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The technology the Texas OIG has chosen to leverage in its battle against Medicaid fraudsters is LYNXeon, a data analysis and visualization software platform designed to collect, analyze and visualize data for investigative analytics and pattern detection.
LYNXeon is made by 21CT, an Austin, Texas-based company that began in 1999 as an incubator for the U.S. Department of Defense and intelligence communities. Customers of 21CT include the branches of the U.S. armed forces, the Department of Homeland Security, and several Fortune 1000 companies.
Stick says the Texas OIG, which currently has 90 investigators tracking down Medicaid fraud in a state with more than 26 million residents and one of the highest poverty rates in the country, began loading its billions of lines of data into LYNXeon last January.
“By March we were ready to go live with 10 percent or 11 percent of the total available data,” Stick says. “They identified $20 million in potential overpayments based on just that limited amount of data.”
Once LYNXeon flags possible Medicaid fraud, Texas OIG “goes in and lays hands on the cases to do the actual investigation,” Stick says.
The power of LYNXeon, which was launched in 2004, resides in its ability to turn huge amounts of data into visualizations that allow users to see patterns they otherwise may have overlooked. For an understaffed agency charged with enforcing compliance with a massive federal program, data visualization is an invaluable tool.
LYNXeon runs data through four stages, according to Kyle Flaherty vice president of marketing for 21CT.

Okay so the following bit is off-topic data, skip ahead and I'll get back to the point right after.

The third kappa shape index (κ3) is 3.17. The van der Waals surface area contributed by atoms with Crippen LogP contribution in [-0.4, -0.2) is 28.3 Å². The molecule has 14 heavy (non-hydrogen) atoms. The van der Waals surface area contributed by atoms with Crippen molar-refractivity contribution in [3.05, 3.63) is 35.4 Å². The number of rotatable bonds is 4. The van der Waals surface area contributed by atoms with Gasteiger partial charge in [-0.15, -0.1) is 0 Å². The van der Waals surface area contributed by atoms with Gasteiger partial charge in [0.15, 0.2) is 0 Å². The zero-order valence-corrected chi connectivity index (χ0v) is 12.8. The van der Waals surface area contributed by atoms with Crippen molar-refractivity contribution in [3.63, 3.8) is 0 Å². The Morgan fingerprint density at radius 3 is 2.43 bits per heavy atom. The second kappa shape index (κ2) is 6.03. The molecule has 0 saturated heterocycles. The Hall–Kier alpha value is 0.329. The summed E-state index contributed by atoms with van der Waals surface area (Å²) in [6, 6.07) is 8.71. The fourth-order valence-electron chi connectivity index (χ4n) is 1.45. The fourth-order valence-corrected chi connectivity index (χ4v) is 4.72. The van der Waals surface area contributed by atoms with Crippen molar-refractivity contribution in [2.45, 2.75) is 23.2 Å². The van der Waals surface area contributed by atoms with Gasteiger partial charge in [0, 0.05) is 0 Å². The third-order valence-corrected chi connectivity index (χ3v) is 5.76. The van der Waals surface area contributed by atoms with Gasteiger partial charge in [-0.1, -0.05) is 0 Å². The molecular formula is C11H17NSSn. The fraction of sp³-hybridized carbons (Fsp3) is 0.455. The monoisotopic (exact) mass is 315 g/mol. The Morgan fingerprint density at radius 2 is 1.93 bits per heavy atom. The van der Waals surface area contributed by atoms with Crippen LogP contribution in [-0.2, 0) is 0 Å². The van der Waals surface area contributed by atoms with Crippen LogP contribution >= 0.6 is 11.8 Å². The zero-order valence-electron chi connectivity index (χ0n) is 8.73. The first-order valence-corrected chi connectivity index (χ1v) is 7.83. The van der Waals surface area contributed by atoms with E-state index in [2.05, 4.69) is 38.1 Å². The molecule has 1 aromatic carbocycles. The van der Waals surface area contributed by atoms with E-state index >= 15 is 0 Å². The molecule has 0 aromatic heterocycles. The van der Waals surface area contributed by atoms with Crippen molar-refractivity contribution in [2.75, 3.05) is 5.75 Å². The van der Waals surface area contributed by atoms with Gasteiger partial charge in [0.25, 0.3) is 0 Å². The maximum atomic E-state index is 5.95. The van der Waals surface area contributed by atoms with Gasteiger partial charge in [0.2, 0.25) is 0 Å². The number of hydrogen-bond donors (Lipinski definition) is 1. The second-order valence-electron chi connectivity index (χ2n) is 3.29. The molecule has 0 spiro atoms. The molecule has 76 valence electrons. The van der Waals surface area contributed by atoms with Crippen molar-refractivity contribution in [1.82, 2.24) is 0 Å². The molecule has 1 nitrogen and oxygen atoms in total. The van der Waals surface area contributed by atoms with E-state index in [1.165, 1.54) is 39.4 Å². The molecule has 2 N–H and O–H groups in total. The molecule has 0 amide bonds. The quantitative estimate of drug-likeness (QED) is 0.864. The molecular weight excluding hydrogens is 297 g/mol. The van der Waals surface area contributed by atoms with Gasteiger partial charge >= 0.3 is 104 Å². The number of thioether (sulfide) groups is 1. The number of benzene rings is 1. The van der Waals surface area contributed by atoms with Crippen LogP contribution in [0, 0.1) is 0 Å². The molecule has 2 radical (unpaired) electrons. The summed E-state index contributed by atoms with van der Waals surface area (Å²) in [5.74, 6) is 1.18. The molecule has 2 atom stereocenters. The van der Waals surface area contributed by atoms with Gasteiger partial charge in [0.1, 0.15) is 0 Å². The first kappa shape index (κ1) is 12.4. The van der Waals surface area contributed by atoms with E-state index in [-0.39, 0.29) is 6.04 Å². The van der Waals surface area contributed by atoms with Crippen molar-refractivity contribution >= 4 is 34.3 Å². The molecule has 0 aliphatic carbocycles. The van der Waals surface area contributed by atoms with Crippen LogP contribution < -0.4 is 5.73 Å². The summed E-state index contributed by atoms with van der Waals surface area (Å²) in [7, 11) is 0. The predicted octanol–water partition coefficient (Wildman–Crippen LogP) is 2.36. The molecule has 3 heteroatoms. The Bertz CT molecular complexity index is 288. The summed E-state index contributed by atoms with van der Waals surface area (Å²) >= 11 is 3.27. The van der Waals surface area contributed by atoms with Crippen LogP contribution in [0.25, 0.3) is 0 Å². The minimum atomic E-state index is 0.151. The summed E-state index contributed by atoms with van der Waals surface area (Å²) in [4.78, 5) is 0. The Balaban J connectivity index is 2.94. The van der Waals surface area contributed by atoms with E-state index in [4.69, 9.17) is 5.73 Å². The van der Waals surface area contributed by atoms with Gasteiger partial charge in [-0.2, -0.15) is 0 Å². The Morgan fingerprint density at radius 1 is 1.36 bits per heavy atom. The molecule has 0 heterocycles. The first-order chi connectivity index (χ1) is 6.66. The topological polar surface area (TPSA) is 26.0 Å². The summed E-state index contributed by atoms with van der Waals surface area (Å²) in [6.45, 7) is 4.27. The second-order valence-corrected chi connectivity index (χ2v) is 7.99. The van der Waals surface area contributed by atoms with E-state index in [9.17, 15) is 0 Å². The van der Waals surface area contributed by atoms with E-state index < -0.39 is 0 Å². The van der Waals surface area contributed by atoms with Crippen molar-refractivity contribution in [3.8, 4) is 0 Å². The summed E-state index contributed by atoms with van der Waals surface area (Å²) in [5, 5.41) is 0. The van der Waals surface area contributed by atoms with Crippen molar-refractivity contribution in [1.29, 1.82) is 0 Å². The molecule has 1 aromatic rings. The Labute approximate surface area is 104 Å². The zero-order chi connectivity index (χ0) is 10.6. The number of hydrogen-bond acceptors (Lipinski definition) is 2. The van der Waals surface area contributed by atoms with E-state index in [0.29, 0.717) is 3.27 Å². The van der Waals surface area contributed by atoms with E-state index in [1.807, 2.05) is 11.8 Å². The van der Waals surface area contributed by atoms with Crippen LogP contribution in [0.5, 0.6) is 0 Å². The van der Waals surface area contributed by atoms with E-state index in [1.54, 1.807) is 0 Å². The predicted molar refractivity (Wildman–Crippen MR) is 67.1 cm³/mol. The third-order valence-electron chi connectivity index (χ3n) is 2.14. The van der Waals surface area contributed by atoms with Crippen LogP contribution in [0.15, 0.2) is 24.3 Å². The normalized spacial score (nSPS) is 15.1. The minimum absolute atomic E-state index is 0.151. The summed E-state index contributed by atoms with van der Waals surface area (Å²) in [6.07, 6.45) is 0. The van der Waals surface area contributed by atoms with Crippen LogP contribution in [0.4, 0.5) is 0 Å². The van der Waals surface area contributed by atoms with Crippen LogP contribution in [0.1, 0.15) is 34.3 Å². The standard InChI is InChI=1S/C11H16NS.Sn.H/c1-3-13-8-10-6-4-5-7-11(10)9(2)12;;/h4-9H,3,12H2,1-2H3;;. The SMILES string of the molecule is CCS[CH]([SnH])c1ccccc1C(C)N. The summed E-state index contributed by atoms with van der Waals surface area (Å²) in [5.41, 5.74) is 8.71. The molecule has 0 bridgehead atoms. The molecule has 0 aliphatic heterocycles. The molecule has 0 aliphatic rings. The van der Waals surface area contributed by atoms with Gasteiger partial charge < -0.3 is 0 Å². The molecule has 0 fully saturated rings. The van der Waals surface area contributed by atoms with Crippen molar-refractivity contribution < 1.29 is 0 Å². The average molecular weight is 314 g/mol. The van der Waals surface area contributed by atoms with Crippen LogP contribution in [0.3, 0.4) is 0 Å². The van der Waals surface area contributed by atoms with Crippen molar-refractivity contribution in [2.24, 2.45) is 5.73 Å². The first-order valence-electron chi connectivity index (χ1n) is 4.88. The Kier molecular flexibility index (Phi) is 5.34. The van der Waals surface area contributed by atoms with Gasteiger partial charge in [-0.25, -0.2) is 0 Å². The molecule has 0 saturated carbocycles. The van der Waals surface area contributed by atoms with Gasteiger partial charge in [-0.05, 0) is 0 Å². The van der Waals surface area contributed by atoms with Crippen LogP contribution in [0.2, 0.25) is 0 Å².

“It starts with machine learning models and algorithm scoring,” he says. “This spits out a bunch of leads for investigators.”
From there LYNXeon filters data through targeted queries designed to get information about specific behaviors, such as unusual billing patterns or purchases.
Stages three and four involve visualizations, he says.
“We use link analysis to determine context between people, places and things,” Flaherty says. “By visualizing the connection paths, LYNXeon allows investigators to expand and pivot off this information and get to the root of how they’re perpetrating fraud.”
Finally, pattern and social networking analytics “can really arm a good investigator to find something he never could before,” he says.
Stick says this is especially true when you use a wide range of data.
“What we’re doing with LYNXeon is adding in Medicaid data, Medicare data, Dun & Bradstreet data,” he says. “So if we find that a provider bills for a lot of procedures, but Dun & Bradstreet  tells us that they never turn the electricity on, that’s a pretty good indicator that there’s waste, fraud and abuse going on.
“We also can look at the Medicaid payment data and put it into context,” Stick says. “We can compare that provider to his or her peers, we can look to see if they’re in a building that’s physically large enough to house what they’re doing.”
LYNXeon also gives Texas OIG the ability to investigate recipients of Medicaid and other benefit programs.
“We can see if your EBT (Electronic Benefit Transfer) card is active in Dallas one day, but you’re receiving Medicaid services in Houston on the same day,” Stick says. “And we can track retailers that are fraudulently buying electronic benefits for pennies on the dollar and then redeeming them for full value.”
Nearly six months since going live, Stick says LYNXeon has identified more than $180 million in potential Medicaid overpayments for Texas OIG to investigate.
“If only a fraction of what we’ve identified through LYNXeon proves to be waste, fraud and abuse, and we recover that money or at least avoid spending that money in the future, we will already have paid for LYNXeon,” says Stick. “It’s by far the best money I have ever spent in government.”
Contributing Editor Christopher Nerney ( is a freelance writer in upstate New York. Follow him on Twitter: @ChrisNerney.